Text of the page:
Academics

Academics

Our Programs:

The Division of Languages and Literature offers concentrations in the following areas:

Contact Us:

Eric Trudel, Chair of the Division of Languages and Literature; Associate Professor of French; and Director, French Studies Programs

Nicole Caso, Director Foreign Languages, Cultures, and Literatures

Division of Languages and Literature

The Division of Languages and Literature offers concentrations in the areas of literature; foreign languages, cultures, and literatures, including Arabic, Chinese, French, German, Hebrew, Italian, Greek, Latin, Japanese, Russian, Sanskrit, and Spanish; and a writing program in fiction and poetry. Bard students who make the study of literature the central focus of their work explore specific periods (such as medieval or Renaissance Europe), relations among national literatures (in forms such as lyric poetry or the novel), or literature within the context of culture, history, or literary theory.

Course Work and Requirements

Students in the Program in the Written Arts take workshops and tutorials in prose fiction or poetry, study a foreign language, and assume a second major (such as literature, philosophy, or physics) that compels their interest.

Those who choose foreign languages can explore a range of interests (such as Asian, French, German, or Latin American and Iberian studies) and develop majors that are fully interdivisional, bringing together work in culture, history, and other fields. Students may also major in the literature of a language other than English, from within an area studies program or as a literature major. All students in the division are encouraged to study languages other than English.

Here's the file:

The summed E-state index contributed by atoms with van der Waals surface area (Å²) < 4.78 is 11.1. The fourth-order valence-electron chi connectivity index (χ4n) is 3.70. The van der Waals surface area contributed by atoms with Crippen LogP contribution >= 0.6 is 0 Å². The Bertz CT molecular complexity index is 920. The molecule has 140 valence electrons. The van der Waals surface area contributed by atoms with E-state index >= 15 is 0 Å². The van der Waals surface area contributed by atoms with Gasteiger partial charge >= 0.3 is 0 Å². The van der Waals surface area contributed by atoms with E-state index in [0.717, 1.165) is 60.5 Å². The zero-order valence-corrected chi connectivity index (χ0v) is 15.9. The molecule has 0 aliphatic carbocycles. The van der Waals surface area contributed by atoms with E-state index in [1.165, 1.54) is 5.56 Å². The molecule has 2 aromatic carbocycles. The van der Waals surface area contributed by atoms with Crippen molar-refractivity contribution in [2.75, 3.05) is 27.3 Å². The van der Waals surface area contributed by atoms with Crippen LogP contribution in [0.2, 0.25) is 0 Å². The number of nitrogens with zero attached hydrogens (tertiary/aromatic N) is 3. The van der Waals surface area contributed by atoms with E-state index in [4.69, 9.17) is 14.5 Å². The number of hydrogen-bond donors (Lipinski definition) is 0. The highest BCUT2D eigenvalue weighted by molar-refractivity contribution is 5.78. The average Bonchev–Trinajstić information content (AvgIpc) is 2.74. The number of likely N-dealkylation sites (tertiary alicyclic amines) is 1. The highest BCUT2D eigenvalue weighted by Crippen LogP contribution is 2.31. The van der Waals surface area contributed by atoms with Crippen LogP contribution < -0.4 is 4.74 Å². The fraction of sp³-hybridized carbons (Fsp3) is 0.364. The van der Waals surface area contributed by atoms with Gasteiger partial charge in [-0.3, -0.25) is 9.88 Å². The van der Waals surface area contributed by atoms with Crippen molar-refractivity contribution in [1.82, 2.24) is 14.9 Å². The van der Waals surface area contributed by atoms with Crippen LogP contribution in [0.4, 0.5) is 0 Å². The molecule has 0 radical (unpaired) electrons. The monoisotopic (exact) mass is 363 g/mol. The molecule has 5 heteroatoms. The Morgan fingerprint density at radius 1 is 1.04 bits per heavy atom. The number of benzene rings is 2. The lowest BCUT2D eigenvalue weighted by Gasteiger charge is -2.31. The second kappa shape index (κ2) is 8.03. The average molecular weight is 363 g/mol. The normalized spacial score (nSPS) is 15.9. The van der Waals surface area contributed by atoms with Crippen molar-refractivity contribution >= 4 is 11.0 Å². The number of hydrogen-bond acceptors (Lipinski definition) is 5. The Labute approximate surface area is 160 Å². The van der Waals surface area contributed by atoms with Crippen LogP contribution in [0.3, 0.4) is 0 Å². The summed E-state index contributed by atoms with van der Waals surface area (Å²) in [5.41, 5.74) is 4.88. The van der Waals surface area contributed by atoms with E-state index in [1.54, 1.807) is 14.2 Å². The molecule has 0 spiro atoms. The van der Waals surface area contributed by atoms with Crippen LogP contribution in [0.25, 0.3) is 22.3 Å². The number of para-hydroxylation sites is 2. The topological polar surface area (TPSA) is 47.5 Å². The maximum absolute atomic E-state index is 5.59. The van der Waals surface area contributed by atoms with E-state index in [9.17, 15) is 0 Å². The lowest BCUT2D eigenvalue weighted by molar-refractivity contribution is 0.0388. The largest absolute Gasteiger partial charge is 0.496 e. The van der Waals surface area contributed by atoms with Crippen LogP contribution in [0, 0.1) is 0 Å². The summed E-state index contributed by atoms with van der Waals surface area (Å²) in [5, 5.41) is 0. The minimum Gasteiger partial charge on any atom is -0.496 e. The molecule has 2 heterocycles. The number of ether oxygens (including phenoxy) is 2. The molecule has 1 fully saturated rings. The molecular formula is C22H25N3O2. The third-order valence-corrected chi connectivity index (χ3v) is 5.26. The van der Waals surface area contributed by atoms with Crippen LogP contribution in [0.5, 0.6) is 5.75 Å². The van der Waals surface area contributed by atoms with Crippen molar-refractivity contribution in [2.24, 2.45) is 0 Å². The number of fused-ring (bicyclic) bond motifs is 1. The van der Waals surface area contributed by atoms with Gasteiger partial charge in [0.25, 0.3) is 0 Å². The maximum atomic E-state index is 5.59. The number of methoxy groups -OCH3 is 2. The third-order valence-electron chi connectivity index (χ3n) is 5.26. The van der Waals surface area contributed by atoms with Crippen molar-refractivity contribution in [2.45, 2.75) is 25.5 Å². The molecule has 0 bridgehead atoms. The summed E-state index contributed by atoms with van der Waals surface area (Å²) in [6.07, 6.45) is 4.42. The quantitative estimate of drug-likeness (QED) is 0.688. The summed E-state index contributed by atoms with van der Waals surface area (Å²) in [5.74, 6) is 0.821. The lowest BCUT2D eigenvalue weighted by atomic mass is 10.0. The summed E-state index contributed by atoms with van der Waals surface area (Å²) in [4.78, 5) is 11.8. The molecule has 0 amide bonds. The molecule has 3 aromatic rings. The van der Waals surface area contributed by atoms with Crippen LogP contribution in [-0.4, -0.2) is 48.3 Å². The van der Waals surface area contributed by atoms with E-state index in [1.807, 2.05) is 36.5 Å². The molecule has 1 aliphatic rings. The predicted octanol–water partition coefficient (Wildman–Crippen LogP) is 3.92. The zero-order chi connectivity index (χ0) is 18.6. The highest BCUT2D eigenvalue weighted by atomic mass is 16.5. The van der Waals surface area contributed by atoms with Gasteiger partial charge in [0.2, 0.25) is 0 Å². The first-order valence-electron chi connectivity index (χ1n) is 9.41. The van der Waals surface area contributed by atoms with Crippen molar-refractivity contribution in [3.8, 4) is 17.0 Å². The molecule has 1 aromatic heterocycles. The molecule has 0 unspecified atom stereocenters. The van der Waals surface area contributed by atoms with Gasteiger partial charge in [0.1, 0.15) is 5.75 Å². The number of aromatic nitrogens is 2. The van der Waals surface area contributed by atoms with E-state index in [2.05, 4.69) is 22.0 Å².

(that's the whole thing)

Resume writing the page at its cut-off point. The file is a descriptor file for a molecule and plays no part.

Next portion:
Like language area studies, the Literature Program invites interdivisional exploration in contexts such as Victorian, gender and sexuality, medieval, or Irish studies. Comparative studies of literature, other arts, and theories of literature are a regular part of course offerings.

Seniors must summon up imagination, knowledge, discipline, and independence for the Senior Project. Over the years, students have done translations of poetry and fiction; critical studies of traditional and contemporary literary figures, genres, and problems; and original work in critical theory. Many Senior Projects break new ground. With faculty permission, Senior Projects may take the form of a novel, poem sequence, play, or collection of short stories.